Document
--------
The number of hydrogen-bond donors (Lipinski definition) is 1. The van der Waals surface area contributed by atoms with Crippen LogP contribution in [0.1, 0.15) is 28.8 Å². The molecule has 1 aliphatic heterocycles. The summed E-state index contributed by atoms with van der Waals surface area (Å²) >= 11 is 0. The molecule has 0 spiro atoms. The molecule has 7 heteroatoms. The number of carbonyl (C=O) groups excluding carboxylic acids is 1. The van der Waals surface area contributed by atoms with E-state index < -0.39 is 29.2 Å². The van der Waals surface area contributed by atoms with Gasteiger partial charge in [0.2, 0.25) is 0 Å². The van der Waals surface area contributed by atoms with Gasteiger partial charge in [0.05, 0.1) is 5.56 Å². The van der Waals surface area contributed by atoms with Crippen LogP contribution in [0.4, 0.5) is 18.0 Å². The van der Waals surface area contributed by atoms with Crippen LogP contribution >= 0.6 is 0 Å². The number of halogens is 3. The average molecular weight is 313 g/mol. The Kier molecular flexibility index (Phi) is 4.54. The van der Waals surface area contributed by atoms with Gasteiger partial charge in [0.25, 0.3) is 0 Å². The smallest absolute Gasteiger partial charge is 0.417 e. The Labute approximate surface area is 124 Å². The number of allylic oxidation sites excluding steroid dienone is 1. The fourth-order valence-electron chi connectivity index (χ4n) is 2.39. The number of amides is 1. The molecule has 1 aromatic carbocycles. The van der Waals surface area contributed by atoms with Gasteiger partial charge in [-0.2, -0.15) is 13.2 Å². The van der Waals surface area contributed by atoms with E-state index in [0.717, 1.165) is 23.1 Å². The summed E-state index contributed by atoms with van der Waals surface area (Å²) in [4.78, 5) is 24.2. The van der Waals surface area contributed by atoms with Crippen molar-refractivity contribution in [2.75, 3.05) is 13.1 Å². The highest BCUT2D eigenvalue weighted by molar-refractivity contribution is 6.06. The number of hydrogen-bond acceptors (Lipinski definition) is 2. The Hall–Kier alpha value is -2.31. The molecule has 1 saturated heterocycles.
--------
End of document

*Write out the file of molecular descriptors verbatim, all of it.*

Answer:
The number of hydrogen-bond donors (Lipinski definition) is 1. The van der Waals surface area contributed by atoms with Crippen LogP contribution in [0.1, 0.15) is 28.8 Å². The molecule has 1 aliphatic heterocycles. The summed E-state index contributed by atoms with van der Waals surface area (Å²) >= 11 is 0. The molecule has 0 spiro atoms. The molecule has 7 heteroatoms. The number of carbonyl (C=O) groups excluding carboxylic acids is 1. The van der Waals surface area contributed by atoms with E-state index < -0.39 is 29.2 Å². The van der Waals surface area contributed by atoms with Gasteiger partial charge in [0.2, 0.25) is 0 Å². The van der Waals surface area contributed by atoms with Gasteiger partial charge in [0.05, 0.1) is 5.56 Å². The van der Waals surface area contributed by atoms with Crippen LogP contribution in [0.4, 0.5) is 18.0 Å². The van der Waals surface area contributed by atoms with Crippen LogP contribution >= 0.6 is 0 Å². The number of halogens is 3. The average molecular weight is 313 g/mol. The Kier molecular flexibility index (Phi) is 4.54. The van der Waals surface area contributed by atoms with Gasteiger partial charge in [0.25, 0.3) is 0 Å². The smallest absolute Gasteiger partial charge is 0.417 e. The Labute approximate surface area is 124 Å². The number of allylic oxidation sites excluding steroid dienone is 1. The fourth-order valence-electron chi connectivity index (χ4n) is 2.39. The number of amides is 1. The molecule has 1 aromatic carbocycles. The van der Waals surface area contributed by atoms with Gasteiger partial charge in [-0.2, -0.15) is 13.2 Å². The van der Waals surface area contributed by atoms with E-state index in [0.717, 1.165) is 23.1 Å². The summed E-state index contributed by atoms with van der Waals surface area (Å²) in [4.78, 5) is 24.2. The van der Waals surface area contributed by atoms with Crippen molar-refractivity contribution in [2.75, 3.05) is 13.1 Å². The highest BCUT2D eigenvalue weighted by molar-refractivity contribution is 6.06. The number of hydrogen-bond acceptors (Lipinski definition) is 2. The Hall–Kier alpha value is -2.31. The molecule has 1 saturated heterocycles.